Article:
I

In those heady days before the Great War it seemed that hardly a week went by without science offering up yet another exciting advancement. It was a time of great innovations, when men like Edison and Bell were pointing the way towards our bright new future. My name is Vincent Hendry and in the summer of 1912 I was residing in Hampstead. I remember those days with great fondness, although life was never easy. My father had been eaten by an ocelot in Sutton Coldfield not two years previously, leaving my mother and I to fend for ourselves. We managed to stave off the more distressing consequences of poverty, but I dreamed of bettering myself, and lived for the day I would be able to prove myself in my chosen profession.

In this climate of greatness it was not unreasonable that I - like many lads of my tender years - should aspire to join the ranks of those great pioneers. I was lucky, for I could look to my own uncle for inspiration: the great Frederick Maitland, inventor of the steam driven commode and winner of the 1896 Royal Academy prize for Extreme Cleverness. It was therefore a great thrill for me when he invited me to join him at Cedarville his house in Essex where he was busy working on his latest project.

I was quite giddy with excitement as I waved goodbye to my mother at the station, clutching my suitcase and a packet of jelly sandwiches that she had so thoughtfully provided for the trip. It was my first time away from home and I was, not unnaturally, quite anxious. I whiled away the journey with thoughts of the life I was leaving behind, desperately trying to ignore the man who sat opposite me in the carriage as he repeatedly cracked his knuckles, leered at me in a most unsettling way and recited the word ‘cheese’ over and over beneath his breath.

I felt awash with relief when eventually the train pulled into the tumble-down station at Lower Critchley. I disembarked most hastily as my strange companion struggled to extract a blow up doll from the luggage rack. I was met by Cripes, my uncle’s butler: a brawny, rugged sort of chap who always seemed ill at ease in his smart black uniform. I had only ever met him once before, one Christmas long ago when he amused us all by performing an extraordinary trick with a bicycle pump and an oven ready chicken. Nevertheless, I recognised his duelling scar and squinty little eyes immediately.

Clinging to him tightly, I rode pillion on the back of his motorcycle all the way up to my uncle’s house, and let out a whoop of joy as we popped an impressive wheelie all the way up the long gravel drive. I waited in the hall as Cripes dispensed with his crash helmet and leathers, looking around at the delicately carved cornices and the beautiful painted ceiling, which depicted Joseph of Aramathea alighting at Grimsby docks. Cedarville was a large, sprawling property, replete with fascinating little nooks, deceptively commodious crannies, and labyrinthine and barely navigable passageways which only seemed to bring you back to where you started. Cripes rejoined me but despite his familiarity with the house, he still managed to get us lost more than once.

Eventually we found ourselves on a narrow twisting staircase that took us up to a small attic room in the west wing. As we approached, I detected some curious noises coming from behind the door. The sounds were muffled, and difficult to determine at first. I listened harder, but only succeeded in becoming more and more baffled. I could hear a dog barking, although it clearly was not a real dog. It sounded like a gramophone record, all fuzzy and scratched. Then the barking stopped and was replaced by a human voice. It spoke slowly, deliberately, but I could not make out the words.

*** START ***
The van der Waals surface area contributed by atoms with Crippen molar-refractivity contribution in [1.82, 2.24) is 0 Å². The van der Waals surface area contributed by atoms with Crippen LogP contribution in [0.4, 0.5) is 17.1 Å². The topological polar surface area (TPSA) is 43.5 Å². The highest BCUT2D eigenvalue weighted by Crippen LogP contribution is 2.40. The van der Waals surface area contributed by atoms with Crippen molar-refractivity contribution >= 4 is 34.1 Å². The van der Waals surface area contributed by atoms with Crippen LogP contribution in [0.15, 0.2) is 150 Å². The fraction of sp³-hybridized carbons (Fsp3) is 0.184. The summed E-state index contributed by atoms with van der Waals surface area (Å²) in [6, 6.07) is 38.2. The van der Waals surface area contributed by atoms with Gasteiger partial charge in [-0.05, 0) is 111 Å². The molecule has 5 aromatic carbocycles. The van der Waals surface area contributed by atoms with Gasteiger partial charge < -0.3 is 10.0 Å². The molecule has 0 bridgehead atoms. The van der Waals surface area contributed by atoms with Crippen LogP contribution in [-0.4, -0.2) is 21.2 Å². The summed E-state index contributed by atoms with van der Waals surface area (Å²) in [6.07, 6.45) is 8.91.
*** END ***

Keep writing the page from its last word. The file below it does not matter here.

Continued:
Cripes cleared his throat and rapped on the door with his knuckle. A moment later I heard my uncle’s voice bid us enter.

"Young master Hendry," Cripes announced as he stood aside to allow me into the room.

My uncle was sitting over a gramophone player, which was perched precariously on a rickety chair in front of him. He looked up at me and smiled. "Ah, Vincent, my dear boy!" he cried. "Come on in. Listen to this!"

My uncle dismissed Cripes, then began to tinker with his gramophone. Trying not to let my puzzlement become too apparent, I drew up a chair and waited patiently. My uncle gently lowered the needle onto the gramophone record, and then sat back, cocking his ear expectantly to the horn.

For a few seconds we heard nothing but the soft purr and crackle of the stylus over the disk, then suddenly I heard that dog barking again. Woof, woof, woof, it went. Then there was a pause before a gentle but authoritative male voice was heard to intone: Where is my bone?.

My uncle looked at me with a broad smile on his face, but for my own part I could only reply with a sort of quizzical frown. My vague sense of puzzlement had now given way to stark confusion.

The barking returned again. Woof, bark, woof, it crackled from the funnel, and again it was succeeded by the man’s voice. My name is Spot, it said this time.

"I’m learning to speak dog," Uncle Frederick explained.

Woof, growl, bark, said the record, followed by the translation: I want to go walkies.

"Woof, growl, bark," repeated my uncle. "I want to go walkies." He turned to me with a gleam in his eye. "See, Vincent!" he said. "Isn’t it extraordinary?"

I nodded uncertainly as the gramophone issued another pearl of doggy wisdom. Growl, growl, woof, it said. Please stroke my back.

"Growl, growl, woof," Uncle Frederick chanted. "Please stroke my back." He clapped his hands together animatedly. "Just think of it, my dear boy. Think what we could learn if we could talk to the animals."

Bark, growl, whimper, said the gramophone. Please can I smell your bottom?

"Of course the problem with dogs," Uncle Frederick admitted with a shrug, "is that their conversation can be a trifle limited."